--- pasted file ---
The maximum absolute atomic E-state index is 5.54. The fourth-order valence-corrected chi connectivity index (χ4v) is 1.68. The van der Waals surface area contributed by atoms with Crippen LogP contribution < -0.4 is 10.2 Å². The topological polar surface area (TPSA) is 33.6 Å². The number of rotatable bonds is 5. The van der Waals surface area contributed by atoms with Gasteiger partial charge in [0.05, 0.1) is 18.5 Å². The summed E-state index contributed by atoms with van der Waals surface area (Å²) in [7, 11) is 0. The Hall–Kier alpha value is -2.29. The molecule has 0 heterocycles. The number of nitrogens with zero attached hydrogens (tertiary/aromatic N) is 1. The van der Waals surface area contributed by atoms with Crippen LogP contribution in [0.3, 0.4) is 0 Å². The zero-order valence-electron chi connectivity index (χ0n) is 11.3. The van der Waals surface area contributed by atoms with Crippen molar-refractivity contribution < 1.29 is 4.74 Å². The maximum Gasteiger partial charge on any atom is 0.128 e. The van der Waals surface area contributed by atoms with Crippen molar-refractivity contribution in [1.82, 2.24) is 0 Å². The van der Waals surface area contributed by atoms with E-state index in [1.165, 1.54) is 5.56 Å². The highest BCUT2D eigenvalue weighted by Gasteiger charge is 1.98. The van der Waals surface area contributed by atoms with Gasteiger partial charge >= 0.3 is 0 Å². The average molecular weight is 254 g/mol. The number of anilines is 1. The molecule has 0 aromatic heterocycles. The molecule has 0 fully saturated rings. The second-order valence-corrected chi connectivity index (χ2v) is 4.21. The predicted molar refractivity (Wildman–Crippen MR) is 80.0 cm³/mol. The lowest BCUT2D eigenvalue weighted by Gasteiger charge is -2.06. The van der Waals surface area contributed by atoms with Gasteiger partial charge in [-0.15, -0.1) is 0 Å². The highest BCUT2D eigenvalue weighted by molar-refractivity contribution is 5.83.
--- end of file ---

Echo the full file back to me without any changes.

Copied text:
The maximum absolute atomic E-state index is 5.54. The fourth-order valence-corrected chi connectivity index (χ4v) is 1.68. The van der Waals surface area contributed by atoms with Crippen LogP contribution < -0.4 is 10.2 Å². The topological polar surface area (TPSA) is 33.6 Å². The number of rotatable bonds is 5. The van der Waals surface area contributed by atoms with Gasteiger partial charge in [0.05, 0.1) is 18.5 Å². The summed E-state index contributed by atoms with van der Waals surface area (Å²) in [7, 11) is 0. The Hall–Kier alpha value is -2.29. The molecule has 0 heterocycles. The number of nitrogens with zero attached hydrogens (tertiary/aromatic N) is 1. The van der Waals surface area contributed by atoms with Crippen LogP contribution in [0.3, 0.4) is 0 Å². The zero-order valence-electron chi connectivity index (χ0n) is 11.3. The van der Waals surface area contributed by atoms with Crippen molar-refractivity contribution < 1.29 is 4.74 Å². The maximum Gasteiger partial charge on any atom is 0.128 e. The van der Waals surface area contributed by atoms with Crippen molar-refractivity contribution in [1.82, 2.24) is 0 Å². The van der Waals surface area contributed by atoms with E-state index in [1.165, 1.54) is 5.56 Å². The highest BCUT2D eigenvalue weighted by Gasteiger charge is 1.98. The van der Waals surface area contributed by atoms with Gasteiger partial charge >= 0.3 is 0 Å². The average molecular weight is 254 g/mol. The number of anilines is 1. The molecule has 0 aromatic heterocycles. The molecule has 0 fully saturated rings. The second-order valence-corrected chi connectivity index (χ2v) is 4.21. The predicted molar refractivity (Wildman–Crippen MR) is 80.0 cm³/mol. The lowest BCUT2D eigenvalue weighted by Gasteiger charge is -2.06. The van der Waals surface area contributed by atoms with Gasteiger partial charge in [-0.15, -0.1) is 0 Å². The highest BCUT2D eigenvalue weighted by molar-refractivity contribution is 5.83.